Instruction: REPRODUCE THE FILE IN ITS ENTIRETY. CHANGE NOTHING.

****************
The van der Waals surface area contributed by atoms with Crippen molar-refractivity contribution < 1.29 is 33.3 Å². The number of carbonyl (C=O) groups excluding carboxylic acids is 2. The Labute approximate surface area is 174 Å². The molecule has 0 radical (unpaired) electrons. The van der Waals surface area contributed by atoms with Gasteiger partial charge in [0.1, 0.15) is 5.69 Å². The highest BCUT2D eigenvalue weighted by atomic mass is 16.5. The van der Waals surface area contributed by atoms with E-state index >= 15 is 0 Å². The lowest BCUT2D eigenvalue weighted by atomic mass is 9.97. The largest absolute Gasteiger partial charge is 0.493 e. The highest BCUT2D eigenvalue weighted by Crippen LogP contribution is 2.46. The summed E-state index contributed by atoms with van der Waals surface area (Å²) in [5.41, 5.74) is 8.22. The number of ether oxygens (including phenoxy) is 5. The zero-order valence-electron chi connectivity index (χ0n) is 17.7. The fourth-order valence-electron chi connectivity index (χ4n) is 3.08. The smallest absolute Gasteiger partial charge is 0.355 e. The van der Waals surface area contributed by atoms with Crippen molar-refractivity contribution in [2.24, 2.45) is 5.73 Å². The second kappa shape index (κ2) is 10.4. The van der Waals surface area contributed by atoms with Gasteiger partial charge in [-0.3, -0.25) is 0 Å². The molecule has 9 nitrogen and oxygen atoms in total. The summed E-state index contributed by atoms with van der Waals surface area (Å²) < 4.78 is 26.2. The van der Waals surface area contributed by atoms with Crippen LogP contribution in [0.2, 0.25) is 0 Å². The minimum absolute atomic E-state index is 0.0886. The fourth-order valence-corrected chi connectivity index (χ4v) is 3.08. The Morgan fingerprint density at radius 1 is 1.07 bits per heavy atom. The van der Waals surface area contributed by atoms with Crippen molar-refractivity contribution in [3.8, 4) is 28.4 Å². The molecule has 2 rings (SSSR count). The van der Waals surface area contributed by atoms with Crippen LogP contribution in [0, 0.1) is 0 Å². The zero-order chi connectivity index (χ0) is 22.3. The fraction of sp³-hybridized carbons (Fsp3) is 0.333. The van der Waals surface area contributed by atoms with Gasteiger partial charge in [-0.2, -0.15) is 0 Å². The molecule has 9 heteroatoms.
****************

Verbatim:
The van der Waals surface area contributed by atoms with Crippen molar-refractivity contribution < 1.29 is 33.3 Å². The number of carbonyl (C=O) groups excluding carboxylic acids is 2. The Labute approximate surface area is 174 Å². The molecule has 0 radical (unpaired) electrons. The van der Waals surface area contributed by atoms with Gasteiger partial charge in [0.1, 0.15) is 5.69 Å². The highest BCUT2D eigenvalue weighted by atomic mass is 16.5. The van der Waals surface area contributed by atoms with E-state index >= 15 is 0 Å². The lowest BCUT2D eigenvalue weighted by atomic mass is 9.97. The largest absolute Gasteiger partial charge is 0.493 e. The highest BCUT2D eigenvalue weighted by Crippen LogP contribution is 2.46. The summed E-state index contributed by atoms with van der Waals surface area (Å²) in [5.41, 5.74) is 8.22. The number of ether oxygens (including phenoxy) is 5. The zero-order valence-electron chi connectivity index (χ0n) is 17.7. The fourth-order valence-electron chi connectivity index (χ4n) is 3.08. The smallest absolute Gasteiger partial charge is 0.355 e. The van der Waals surface area contributed by atoms with Crippen molar-refractivity contribution in [2.24, 2.45) is 5.73 Å². The second kappa shape index (κ2) is 10.4. The van der Waals surface area contributed by atoms with Gasteiger partial charge in [-0.3, -0.25) is 0 Å². The molecule has 9 nitrogen and oxygen atoms in total. The summed E-state index contributed by atoms with van der Waals surface area (Å²) < 4.78 is 26.2. The van der Waals surface area contributed by atoms with Crippen LogP contribution in [0.2, 0.25) is 0 Å². The minimum absolute atomic E-state index is 0.0886. The fourth-order valence-corrected chi connectivity index (χ4v) is 3.08. The Morgan fingerprint density at radius 1 is 1.07 bits per heavy atom. The van der Waals surface area contributed by atoms with Crippen molar-refractivity contribution in [3.8, 4) is 28.4 Å². The molecule has 2 rings (SSSR count). The van der Waals surface area contributed by atoms with Crippen LogP contribution in [0, 0.1) is 0 Å². The zero-order chi connectivity index (χ0) is 22.3. The fraction of sp³-hybridized carbons (Fsp3) is 0.333. The van der Waals surface area contributed by atoms with Gasteiger partial charge in [-0.2, -0.15) is 0 Å². The molecule has 9 heteroatoms.